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The end of the line

I attended a funeral for a long time resident of the Salvation Army Community Services today.  He stayed with us for several years after the death of his wife and the alienation from his children.  During the funeral today, the priest mentioned his time at the Salvation Army several times and each time he would mention it, I found myself thinking of our time together.

At the funeral there were some residents of the nursing home, not all of them were even aware what was going on and who Andy was and there were four of us from the Salvation Army and that was it.  Now he was buried earlier and four other staff and officers attended that service and that’s it, eight of us over two services.  No one else.

It struck me because if you wanted a visualization of the Salvation Army’s vision, that would be part of it.  When there is no one else, we will be there and we were there a lot for Andy.  At the same time Andy just didn’t take from us, he gave back in terms of friendship.

He never talked much and could never remember our names.  He wouldn’t even try.  He never called me Jordon but rather Susan, Joe, Frank, Peggy, or Patty.  Apparently he wasn’t big on gender differentiation either.  He remembered my co-worker Vi’s name and when he was a little ticked at her, he called her Viv.  Not sure why but it made us laugh.  While he never got my name right, we would hug me once a month and tell he that he thought we were going a good job.  Getting hugged freaked me out but I appreciated the sentiment.  He also said it like it was.  One day he came down and said, “Give me a bucket, I just s— myself” and there was a trail coming all the way from his room and down the stairs.  At least he offered to clean up after himself (our janitor took care of it).  Another time a highly intoxicated man had some in and immediately passed out in the lobby, splitting open his head.  He was almost bleeding out and there was paramedics and blood everywhere.  As someone came in and asked what happened, Andy replied, “I told him not to mess with me” and didn’t crack a smile.  Perhaps my favorite thing Andy ever said to me was he walked up to the front desk and simply said, “Damn Blue Jays.  No pitching at all this year” and wondered off.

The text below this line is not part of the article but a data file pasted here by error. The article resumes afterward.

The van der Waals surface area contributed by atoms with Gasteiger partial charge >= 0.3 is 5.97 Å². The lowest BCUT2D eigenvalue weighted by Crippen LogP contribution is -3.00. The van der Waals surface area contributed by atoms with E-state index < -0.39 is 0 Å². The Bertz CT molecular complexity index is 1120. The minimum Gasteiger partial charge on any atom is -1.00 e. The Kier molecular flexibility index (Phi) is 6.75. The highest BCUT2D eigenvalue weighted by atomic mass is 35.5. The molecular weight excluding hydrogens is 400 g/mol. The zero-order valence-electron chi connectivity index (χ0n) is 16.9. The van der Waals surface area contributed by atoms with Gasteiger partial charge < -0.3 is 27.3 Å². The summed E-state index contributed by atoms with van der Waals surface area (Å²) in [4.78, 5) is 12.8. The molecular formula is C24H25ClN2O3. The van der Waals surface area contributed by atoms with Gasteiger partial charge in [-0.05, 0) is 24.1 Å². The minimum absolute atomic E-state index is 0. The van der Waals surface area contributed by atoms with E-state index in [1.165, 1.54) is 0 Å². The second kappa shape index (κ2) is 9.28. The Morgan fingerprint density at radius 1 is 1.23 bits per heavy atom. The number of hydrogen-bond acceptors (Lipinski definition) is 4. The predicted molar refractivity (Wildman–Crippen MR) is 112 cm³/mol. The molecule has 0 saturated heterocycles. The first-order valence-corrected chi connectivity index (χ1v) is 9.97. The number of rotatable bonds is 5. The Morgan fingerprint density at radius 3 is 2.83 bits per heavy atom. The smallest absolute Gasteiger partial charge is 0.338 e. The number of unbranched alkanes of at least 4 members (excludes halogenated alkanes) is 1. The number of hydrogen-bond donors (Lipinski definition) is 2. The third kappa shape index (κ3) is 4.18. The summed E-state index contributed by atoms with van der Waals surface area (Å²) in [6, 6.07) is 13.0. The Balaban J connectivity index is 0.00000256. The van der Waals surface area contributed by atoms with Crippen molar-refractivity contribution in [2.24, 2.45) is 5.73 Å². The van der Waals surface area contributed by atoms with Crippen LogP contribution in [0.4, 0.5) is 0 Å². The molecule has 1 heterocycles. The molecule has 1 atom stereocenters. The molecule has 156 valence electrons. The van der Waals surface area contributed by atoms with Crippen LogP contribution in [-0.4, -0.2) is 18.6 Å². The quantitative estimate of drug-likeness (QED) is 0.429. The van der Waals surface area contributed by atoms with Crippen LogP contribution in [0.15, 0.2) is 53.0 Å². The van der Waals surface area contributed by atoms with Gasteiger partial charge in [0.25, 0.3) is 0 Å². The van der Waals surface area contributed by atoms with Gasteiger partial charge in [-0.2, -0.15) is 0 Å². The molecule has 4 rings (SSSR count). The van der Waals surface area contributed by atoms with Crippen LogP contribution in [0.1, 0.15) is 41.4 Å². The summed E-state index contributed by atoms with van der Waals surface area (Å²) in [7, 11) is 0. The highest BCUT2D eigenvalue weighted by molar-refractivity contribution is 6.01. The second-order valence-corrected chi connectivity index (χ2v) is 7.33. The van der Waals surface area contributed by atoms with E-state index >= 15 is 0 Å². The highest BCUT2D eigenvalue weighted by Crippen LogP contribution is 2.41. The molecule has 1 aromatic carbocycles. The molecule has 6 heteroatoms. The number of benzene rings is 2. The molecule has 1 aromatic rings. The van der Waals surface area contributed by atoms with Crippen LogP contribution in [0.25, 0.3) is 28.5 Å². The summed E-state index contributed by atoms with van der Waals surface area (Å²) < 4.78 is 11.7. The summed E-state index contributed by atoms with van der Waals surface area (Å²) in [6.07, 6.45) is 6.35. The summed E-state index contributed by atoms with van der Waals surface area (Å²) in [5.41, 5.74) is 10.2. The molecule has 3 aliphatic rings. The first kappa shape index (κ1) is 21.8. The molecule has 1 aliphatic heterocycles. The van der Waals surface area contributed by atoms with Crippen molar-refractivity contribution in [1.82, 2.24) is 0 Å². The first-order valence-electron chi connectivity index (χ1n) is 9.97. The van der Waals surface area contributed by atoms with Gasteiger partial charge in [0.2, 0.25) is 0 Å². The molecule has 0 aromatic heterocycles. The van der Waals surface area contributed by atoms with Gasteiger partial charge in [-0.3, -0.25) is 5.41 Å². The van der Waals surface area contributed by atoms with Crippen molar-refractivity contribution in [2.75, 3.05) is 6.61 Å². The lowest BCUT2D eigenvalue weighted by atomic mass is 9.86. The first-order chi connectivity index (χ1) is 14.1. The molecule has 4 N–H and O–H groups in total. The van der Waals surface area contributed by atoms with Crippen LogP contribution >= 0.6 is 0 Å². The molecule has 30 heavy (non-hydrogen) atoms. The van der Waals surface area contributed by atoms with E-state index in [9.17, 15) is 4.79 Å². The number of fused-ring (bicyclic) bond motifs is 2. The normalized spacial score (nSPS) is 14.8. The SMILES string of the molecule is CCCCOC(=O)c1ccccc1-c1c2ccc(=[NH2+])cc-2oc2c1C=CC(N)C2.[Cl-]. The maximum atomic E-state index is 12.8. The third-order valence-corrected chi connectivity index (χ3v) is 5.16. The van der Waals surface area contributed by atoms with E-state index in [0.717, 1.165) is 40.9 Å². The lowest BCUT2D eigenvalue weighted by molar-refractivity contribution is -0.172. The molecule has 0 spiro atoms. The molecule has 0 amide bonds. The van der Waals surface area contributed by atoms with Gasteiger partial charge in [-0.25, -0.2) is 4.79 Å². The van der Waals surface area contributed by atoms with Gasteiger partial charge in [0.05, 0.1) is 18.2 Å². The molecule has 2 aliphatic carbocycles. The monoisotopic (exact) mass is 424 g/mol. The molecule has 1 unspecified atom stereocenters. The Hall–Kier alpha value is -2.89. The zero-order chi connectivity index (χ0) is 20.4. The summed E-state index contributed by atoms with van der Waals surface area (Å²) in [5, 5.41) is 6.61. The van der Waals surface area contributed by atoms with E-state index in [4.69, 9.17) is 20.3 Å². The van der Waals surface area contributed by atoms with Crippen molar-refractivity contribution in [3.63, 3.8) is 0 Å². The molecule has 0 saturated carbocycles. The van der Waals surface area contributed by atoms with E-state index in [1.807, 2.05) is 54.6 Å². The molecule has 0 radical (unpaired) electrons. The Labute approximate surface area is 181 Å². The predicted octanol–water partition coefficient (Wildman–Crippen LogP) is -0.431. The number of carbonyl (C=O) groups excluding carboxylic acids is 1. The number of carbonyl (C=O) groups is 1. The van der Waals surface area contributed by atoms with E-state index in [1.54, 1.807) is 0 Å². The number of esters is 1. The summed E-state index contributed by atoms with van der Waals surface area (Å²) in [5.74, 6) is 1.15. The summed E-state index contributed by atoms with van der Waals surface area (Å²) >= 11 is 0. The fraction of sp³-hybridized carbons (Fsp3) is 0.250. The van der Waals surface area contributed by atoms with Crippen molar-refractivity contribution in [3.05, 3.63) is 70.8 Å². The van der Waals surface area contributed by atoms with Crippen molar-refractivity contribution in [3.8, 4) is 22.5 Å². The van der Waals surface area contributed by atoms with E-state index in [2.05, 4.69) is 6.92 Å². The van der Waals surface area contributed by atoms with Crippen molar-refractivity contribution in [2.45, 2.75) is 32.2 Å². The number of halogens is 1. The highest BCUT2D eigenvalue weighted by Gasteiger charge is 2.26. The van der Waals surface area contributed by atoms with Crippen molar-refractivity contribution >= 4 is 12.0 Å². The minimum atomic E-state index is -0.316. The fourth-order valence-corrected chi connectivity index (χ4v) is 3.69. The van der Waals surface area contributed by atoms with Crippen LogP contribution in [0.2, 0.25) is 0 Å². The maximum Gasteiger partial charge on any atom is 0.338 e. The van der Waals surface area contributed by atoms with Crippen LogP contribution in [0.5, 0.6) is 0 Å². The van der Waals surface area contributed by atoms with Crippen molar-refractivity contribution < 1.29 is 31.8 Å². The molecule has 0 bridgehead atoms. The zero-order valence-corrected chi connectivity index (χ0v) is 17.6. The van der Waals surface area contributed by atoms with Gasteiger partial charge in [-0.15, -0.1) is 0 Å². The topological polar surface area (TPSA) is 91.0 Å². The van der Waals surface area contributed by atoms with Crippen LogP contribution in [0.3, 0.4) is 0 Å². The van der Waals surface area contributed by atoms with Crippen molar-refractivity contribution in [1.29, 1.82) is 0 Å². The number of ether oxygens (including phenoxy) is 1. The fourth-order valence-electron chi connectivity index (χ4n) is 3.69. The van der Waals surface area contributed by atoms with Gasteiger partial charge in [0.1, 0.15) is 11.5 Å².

Andy was fiercely independent but he let the staff close enough to care for him and also for us to see a bit of his life as well.  I’ll really miss him.  As the priest said, Andy had a hard life but there was some good times as well.  I’m glad I was there to see some of them.  I am not sure what all of the ups and downs of his life were but I am quite sure the time spent with us was good for him.

During the service I kept thinking that Andy brought out the best in all of us.  I can’t think of Andy without hearing my co-workers joking with him, fussing a little bit over him, or just chatting with him.   It’s rumored that I may have shed a tear in the service thinking about all of it.

Of course since I have been rather sappy, I’ll spoil all of it for you with this story.  One really funny part of the funeral was when the chaplain at the Sherbrooke Community Centre acknowledged that there was people there from the Salvation Army and a women said, “I’ve already given them money, I’m out of here” and stormed out of the funeral.  One more really funny memory to cap of his life.

One Comment

  1. Bobbi Shields says:

    I was surfing around ur blog today and saw this. Since i left the Salvation Army he is one person i always wondered. What a special fella Andy was. I hope he rest in peace. Thanks for this post it brought back and memories.

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